Spring 2019 Events
Wednesday, March 13, 2019, 6:30pm, James Gallery
Music and Movements: Listening Event with Josh MacPhee of Interference Archive
In the early 1960s, 12” long-playing albums and 7” “singles” took over the recording industry. The Civil Rights Movements took notice. The Congress for Racial Equality released Sit-In Songs: Songs of the Freedom Riders in 1962. The Student Non-Violent Coordinating Committee’s Freedom Singers quickly followed, releasing their first single and album—both titled We Shall Overcome—in 1963. Over a dozen recordings of Martin Luther King, Jr. were released in the 1960s. In the 1970s, music becomes a key part of the struggle against the rightist
coup in Chile, and in the 1980s the anti-apartheid movement grew through recorded music. Journey into politicized sound with a collective listening session and discussion of the cross-over between mass-distributed pop music and political movements
Thursday, April 18, 2019, 6:30pm, Segal Theatre
Animated Objects and Resistant Bodies
This evening’s performances are the live component to the exhibit at the Gallery of the College of Staten Island, entitled Playthings and Performing Objects. This event explores how objects and images can be constituted to manifest themselves and enlisted toward statements and positions that resist current political culture. The evening’s performances and films feature not only resistant bodies and voices but also explore ways in which animated objects and moving images can serve to form a phalanx against encroaching rightwing forces in the United States, Brazil, and elsewhere. Included in the event is Zoe Beloff's film Exile, a new toy theater performance of Terror as Usual by Great Small Works, and performances by Camel Collective and Natalia de Campos and Thiago Szmrecsányi.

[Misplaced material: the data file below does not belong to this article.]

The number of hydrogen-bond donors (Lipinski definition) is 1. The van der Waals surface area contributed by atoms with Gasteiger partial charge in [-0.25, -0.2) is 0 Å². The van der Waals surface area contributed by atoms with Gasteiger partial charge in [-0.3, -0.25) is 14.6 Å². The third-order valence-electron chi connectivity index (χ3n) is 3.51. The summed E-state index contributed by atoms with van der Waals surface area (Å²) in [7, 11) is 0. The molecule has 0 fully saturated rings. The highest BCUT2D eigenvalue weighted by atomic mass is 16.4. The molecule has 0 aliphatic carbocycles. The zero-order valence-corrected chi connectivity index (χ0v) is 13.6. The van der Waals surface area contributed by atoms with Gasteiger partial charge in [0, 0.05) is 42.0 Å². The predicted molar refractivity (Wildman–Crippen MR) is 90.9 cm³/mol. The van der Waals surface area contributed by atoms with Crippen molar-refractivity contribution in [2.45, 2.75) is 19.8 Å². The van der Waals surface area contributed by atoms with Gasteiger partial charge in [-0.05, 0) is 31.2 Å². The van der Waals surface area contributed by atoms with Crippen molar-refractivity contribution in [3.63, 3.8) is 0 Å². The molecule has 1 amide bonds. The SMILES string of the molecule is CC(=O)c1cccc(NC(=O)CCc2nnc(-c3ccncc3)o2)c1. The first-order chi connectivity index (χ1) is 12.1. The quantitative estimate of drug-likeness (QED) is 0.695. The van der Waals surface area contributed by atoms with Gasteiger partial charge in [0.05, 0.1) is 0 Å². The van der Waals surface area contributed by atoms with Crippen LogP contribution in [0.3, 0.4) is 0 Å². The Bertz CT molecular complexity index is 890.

Friday, May 16, 2019, 6:30pm, location TBA
Presentation and Discussion with Alejandra Bronfman on Sounds of the Military in the Caribbean, with Maria Edurne Zuazu.
More information to come.
Fall 2018 Events
Friday, November 2, 2018, 6:00pm-8:00pm, Segal Theater
Happy Birthday Marsha! Screening and Filmmaker Talk Back
Happy Birthday, Marsha! is a short film about iconic transgender artist and activist, Marsha "Pay it No Mind" Johnson and her life in the hours before she ignited the 1969 Stonewall Riots in New York City. Filmmakers Tourmaline Gossett and Sasha Wortzel will join for a talk-back after the screening. Light refreshments will be served.
Co-sponsored with the Doctoral Student's Council, the Center for LGBTQ Studies, and the Center for the Humanities.
Spring 2018 Events
Friday, April 13, 2018, 6:00pm, Segal Theater
A Conversation and Reading with Pedro Cabiya (Puerto Rican writer, poet, and filmmaker).
On Friday, April 13, The Graduate Center's Film Studies Certificate Program and the Cinema Studies Group will be sponsoring an event with Pedro Cabiya - A Puerto Rican writer living in the Dominican Republic.